As the COVID-19 pandemic continues to affect lives in ways big and small, the members of the UGA community have persisted in working together to make things better. UGA faculty, staff and students have joined efforts to provide solutions for health care workers, small business owners, families and vulnerable populations.
Here are some of the ways UGA is fighting back against the virus and offering resources to people in Georgia and beyond during this crisis.
Supporting hospitals and health care workers
While researchers like Ted Ross in UGA’s Center for Vaccines and Immunology and Biao He in the College of Veterinary Medicine work to develop a COVID-19 vaccine, the UGA community has pulled together to support those on the frontlines of the pandemic.
Since the beginning of April, UGA’s Campus Kitchen, a program within the Office of Service-Learning, has delivered weekly meals to the staff at Piedmont Athens Regional Medical Center. The College of Engineering and Office of Research have partnered to deliver hundreds of face shields to medical professionals locally. And UGA Libraries is working alongside the Entrepreneurship Program to create more protective supplies for health workers across Georgia. The College of Veterinary Medicine has also donated medical equipment to hospitals around the state.
While UGA faculty and experts are closely monitoring the effects of the pandemic through local and state trackers, students are also creating innovative solutions to face the challenges posed by COVID-19.
Assisting small business and community leaders
Small businesses have been hit hard by the effects of the pandemic. To help small-business owners stay afloat and maintain their payrolls, the Small Business Development Center, in coordination with the Office of the Governor, the Georgia Department of Economic Development and the Department of Community Affairs, has been helping small businesses navigate the application process for emergency assistance through the CARES (Coronavirus Aid, Relief, and Economic Security) Act. So far, the SBDC has provided advice and consultation to 1,430 small businesses and fielded an additional 6,000 phone calls. Nearly 9,000 people participated in the SBDC webinars during the first round of CARES funding, and 995 Georgia businesses received some federal assistance.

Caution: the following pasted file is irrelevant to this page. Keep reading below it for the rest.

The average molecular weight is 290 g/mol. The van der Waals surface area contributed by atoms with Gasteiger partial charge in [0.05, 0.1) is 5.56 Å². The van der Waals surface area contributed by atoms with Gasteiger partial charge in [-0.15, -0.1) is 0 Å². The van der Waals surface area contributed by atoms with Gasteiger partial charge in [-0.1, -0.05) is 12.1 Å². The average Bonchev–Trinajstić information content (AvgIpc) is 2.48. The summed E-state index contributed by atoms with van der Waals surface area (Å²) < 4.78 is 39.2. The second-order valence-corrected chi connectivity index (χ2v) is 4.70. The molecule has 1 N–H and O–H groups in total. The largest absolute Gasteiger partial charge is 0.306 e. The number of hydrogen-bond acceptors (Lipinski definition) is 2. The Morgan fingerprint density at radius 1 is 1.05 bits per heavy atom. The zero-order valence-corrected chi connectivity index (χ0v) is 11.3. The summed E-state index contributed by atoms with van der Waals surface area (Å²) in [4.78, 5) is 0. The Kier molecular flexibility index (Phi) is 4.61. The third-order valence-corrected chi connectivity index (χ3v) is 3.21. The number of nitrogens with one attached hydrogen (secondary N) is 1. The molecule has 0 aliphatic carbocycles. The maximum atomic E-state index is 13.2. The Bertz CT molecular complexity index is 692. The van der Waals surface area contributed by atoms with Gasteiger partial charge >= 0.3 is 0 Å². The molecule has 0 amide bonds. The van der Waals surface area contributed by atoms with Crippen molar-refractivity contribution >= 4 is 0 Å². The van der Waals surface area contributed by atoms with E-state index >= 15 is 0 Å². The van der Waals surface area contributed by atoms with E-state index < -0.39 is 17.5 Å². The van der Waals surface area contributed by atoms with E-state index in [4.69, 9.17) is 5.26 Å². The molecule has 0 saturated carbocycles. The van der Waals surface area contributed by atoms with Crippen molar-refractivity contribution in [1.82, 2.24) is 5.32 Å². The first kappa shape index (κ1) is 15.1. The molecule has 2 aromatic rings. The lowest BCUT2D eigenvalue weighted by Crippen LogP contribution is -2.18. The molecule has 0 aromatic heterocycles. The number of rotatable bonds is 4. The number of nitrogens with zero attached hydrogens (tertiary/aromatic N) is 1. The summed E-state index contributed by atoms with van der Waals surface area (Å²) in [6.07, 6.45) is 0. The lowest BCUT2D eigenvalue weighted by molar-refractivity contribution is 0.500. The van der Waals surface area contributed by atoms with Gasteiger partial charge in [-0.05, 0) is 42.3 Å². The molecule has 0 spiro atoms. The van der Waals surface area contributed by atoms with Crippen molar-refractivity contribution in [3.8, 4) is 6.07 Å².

During a time when local government decisions are as critical as ever, UGA’s Carl Vinson Institute of Government quickly moved some of its popular education programs online. The institute, which provides professional education to managers throughout city, county and state government, has continued to adapt and provide educational services so state and local officials don’t fall behind during the pandemic.
Providing greater accessibility to services
COVID-19 testing is a priority in many communities, especially those with higher vulnerable populations. Through UGA’s partnership with Augusta University, the Athens Free Clinic is providing COVID-19 testing to individuals without health care.
UGA Libraries is offering free educational resources for K-12, college and community members, including online courses, textbooks and Galileo, their virtual library. Georgians can also engage in social-distancing yoga, printmaking classes and gallery tours through the Georgia Museum of Art.
Feeding the community
The student-run Campus Kitchen program has continued to provide deliveries to 53 older adult households in Athens even without the hundreds of students who typically assist with the program each week. A handful of employees in the Office of Service-Learning, in partnership with food service employees at the UGA Center for Continuing Education & Hotel, and with produce provided by the State Botanical Garden of Georgia and UGArden, has been able to keep up the meal service, which provides food for about 170 meals each week. The Office of Service-Learning, Center for Continuing Education & Hotel, and the State Botanical Garden are all UGA Public Service and Outreach units.
Promoting healthy living during a pandemic
Students in the College of Public Health ran a 48-hour virtual hackathon in late March aimed at collecting educational resources—in the form of infographics, videos, policy memos and more—to provide evidence-based public health information to Georgia communities.
Other faculty and students in the Franklin College of Arts and Sciences, the College of Family and Consumer Sciences and the School of Social Work have provided advice and resources for staying healthy in mind and body during this pandemic.